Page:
This means (truly) that those of you out there who don’t think you have time to read Meridian can listen to it every day.
Have you heard of LDSAudio.com? (Or ldsAudio.com, or LdsAudio.com ((it’s tough to get things straight when aLl thE conVentional capitaliZation rulEs gO oUt thE wiNdow (((Thanks very much, WordPerfect!))))).) “This is,” as some who are cool enough to carry MP3 players (and before them, boom boxes, and before them, Walkmans ((Walkmen? And hey, doesn’t boom boxes following Walkpersons seem sort of out of order? “But,” as the Austrian Emperor said…)), and before them, transistor radios, and before them, bongo drums) are wont to say, “where it’s at.”
So now you can go to the aforementioned .com and download the golden words of all us writers for a small subscription fee (I don’t know exactly what it is, but surely less than the Martin 000-17S I’ve been test driving this week during visits to Intermountain Guitar and Banjo (.com). Even with my professional discount.
And I’m one of the microphone sitters. Maybe because I have this thousand-dollar microphone. Maybe because my wife Laurie is a much sought-after reader into microphones of Mormon Romances and Adventures and Tennis Shoes Among Various Scriptural Peoples texts, and Meridian Magazine couldn’t get her without getting me, because that’s the only way I’d let her use my thousand-dollar microphone. Maybe because my Meridian Editor, who is Maurine Proctor, wants me to have something to do when I am summarily released from my calling as Backstage Graffitor.
I love Maurine Proctor, so do you. I love her because she lets me write stuff here. (I saw her in Salt Lake City ((Utah)) a couple of weeks ago and I said “Y’know, every day I expect an e-mail saying ‘Marvin, thank you so much for your efforts, we know you’ll find an outlet for your creative urges, maybe on your refrigerator door, maybe even in the ward bulletin, but one thing’s for sure, not here anymore. You’re a good man, but hey.'” She smiled and calmed my fears with words something like “Dude, ((except she doesn’t say “dude”)), nobody else does for Meridian what you do!” She had me there, I guess. Except I’m still not sure what she meant by that.)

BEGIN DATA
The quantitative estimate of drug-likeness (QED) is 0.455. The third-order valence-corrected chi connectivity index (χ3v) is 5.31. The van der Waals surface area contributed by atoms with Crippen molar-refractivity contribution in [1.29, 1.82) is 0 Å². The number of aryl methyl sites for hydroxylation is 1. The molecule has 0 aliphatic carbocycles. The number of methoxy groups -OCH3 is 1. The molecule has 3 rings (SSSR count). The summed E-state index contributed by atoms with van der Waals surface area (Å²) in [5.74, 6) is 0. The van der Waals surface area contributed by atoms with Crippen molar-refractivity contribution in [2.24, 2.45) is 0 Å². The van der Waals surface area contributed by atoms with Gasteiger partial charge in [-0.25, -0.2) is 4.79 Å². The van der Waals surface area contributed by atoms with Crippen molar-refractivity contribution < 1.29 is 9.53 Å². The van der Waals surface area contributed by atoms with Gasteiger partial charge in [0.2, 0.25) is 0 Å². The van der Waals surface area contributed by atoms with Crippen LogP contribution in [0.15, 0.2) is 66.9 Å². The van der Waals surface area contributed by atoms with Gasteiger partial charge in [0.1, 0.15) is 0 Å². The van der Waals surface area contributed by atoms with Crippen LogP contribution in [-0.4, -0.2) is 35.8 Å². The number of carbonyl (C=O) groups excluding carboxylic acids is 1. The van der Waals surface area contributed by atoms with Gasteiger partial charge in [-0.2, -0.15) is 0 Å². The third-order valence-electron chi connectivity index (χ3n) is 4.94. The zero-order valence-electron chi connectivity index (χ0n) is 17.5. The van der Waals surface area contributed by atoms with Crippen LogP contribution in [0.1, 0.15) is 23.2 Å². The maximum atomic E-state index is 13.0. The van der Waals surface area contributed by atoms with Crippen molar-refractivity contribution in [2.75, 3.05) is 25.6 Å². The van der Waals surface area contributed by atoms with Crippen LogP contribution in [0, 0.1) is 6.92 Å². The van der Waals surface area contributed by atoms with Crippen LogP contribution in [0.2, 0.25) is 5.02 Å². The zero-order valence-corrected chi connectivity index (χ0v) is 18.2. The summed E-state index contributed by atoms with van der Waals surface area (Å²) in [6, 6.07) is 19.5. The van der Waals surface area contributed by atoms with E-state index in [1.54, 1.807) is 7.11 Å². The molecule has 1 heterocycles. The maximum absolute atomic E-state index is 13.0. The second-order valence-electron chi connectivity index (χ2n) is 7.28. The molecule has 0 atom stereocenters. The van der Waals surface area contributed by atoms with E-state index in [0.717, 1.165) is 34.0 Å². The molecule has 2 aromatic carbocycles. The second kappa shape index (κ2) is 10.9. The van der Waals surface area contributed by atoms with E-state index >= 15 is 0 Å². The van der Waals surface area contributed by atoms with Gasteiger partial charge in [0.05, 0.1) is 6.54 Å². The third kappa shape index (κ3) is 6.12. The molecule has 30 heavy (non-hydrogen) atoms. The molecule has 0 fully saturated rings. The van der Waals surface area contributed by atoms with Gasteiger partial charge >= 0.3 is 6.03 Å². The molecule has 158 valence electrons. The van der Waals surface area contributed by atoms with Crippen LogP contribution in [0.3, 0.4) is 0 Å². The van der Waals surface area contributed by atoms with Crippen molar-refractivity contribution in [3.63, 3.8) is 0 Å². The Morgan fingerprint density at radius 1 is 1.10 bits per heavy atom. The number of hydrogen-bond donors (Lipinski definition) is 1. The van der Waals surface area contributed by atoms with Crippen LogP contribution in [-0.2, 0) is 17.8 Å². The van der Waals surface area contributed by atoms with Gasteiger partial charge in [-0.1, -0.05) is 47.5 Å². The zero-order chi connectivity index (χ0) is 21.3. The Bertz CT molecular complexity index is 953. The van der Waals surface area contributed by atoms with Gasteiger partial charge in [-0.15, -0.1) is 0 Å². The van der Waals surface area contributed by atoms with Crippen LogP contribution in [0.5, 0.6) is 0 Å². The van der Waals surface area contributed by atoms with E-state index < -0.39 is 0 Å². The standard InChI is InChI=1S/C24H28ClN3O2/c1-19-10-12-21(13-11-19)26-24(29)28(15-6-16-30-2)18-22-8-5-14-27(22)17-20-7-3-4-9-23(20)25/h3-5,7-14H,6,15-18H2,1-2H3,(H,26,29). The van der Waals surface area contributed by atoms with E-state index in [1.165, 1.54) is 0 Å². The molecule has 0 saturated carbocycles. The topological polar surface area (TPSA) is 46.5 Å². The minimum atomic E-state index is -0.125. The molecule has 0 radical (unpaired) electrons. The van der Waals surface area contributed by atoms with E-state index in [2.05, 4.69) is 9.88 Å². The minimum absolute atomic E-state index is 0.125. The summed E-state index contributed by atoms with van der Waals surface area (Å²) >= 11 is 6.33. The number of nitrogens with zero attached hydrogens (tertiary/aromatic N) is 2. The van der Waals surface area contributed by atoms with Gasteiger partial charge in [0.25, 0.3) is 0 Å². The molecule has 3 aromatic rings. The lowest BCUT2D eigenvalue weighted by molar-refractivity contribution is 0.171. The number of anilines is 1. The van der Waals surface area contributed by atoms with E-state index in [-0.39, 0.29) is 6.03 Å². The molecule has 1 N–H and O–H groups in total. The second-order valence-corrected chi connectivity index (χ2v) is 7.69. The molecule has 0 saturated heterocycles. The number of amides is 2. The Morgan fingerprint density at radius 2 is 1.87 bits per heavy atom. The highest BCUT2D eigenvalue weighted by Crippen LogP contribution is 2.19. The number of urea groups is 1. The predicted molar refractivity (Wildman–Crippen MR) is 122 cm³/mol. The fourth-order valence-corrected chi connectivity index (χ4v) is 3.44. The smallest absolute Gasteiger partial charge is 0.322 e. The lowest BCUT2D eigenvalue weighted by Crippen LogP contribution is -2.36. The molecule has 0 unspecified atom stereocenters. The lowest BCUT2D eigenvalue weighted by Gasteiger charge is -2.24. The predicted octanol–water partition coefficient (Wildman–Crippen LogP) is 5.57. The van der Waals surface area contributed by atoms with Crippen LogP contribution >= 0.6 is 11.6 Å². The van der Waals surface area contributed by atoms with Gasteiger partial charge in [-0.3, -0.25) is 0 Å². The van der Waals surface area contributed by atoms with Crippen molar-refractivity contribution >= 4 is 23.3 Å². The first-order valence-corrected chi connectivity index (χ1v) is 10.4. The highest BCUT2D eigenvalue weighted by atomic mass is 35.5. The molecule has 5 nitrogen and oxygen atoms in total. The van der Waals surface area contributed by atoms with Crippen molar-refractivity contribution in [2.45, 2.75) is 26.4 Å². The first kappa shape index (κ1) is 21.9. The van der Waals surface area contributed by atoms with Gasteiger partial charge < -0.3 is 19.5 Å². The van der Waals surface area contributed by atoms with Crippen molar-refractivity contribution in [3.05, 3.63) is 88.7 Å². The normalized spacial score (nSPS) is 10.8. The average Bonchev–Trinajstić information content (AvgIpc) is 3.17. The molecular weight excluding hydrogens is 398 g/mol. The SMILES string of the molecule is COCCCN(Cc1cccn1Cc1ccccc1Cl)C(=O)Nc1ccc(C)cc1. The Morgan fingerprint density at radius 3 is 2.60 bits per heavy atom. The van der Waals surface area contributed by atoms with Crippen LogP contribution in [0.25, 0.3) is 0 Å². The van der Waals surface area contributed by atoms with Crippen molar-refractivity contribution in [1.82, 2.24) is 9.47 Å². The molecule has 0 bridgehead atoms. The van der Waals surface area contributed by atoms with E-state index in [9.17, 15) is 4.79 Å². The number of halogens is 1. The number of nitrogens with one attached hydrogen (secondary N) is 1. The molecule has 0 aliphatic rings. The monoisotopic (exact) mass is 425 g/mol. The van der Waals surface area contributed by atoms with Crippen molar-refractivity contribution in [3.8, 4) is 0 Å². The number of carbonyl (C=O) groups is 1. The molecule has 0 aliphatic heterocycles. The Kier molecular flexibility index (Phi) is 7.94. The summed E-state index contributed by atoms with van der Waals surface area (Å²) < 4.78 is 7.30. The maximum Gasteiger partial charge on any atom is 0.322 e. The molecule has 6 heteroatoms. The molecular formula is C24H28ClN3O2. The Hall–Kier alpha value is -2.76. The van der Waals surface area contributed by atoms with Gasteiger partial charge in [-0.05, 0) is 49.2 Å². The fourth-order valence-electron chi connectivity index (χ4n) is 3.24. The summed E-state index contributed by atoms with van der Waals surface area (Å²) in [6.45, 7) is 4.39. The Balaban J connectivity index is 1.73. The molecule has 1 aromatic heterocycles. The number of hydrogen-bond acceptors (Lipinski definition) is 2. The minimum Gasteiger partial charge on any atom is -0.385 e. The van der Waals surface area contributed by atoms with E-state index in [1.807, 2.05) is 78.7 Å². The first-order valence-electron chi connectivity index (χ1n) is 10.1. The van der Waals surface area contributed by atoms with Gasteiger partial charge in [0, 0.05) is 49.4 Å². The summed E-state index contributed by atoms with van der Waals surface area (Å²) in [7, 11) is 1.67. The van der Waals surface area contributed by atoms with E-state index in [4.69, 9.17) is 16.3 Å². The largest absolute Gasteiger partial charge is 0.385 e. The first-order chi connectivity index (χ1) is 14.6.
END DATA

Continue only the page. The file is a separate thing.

You love Maurine Proctor because she gives you Meridian Magazine, the only true and living Internet magazine on the face of this URL, and also she writes wonderful things herself. Now, here’s the deal. You love Maurine Proctor–it’s reasonable that you should desire keenly to know what she sounds like. Well, if her words are published on a Tuesday or a Thursday, and my gifted wife is tied up visiting teaching, Maurine Proctor will sound like me. This will be perfectly satisfying to you. Maurine speaks with more honesty, sincerity, and spirituality than I do, but I’m an actor and we learn to fake these things.
Well, if I write any more here, I won’t meet my recording deadline. So, see ya next time (ooh, could sight be the next sensual frontier?)! All I ask is that you let virtue garnish your ears and maybe towel them out a little, too, because I’m gonna be in there.
P.S. Journal Keeping tie-in: Record it. Cheap mic. Doesn’t matter.
“…come unto Christ, and lay hold upon every good gift…” (from the last page of the Book of Mormon)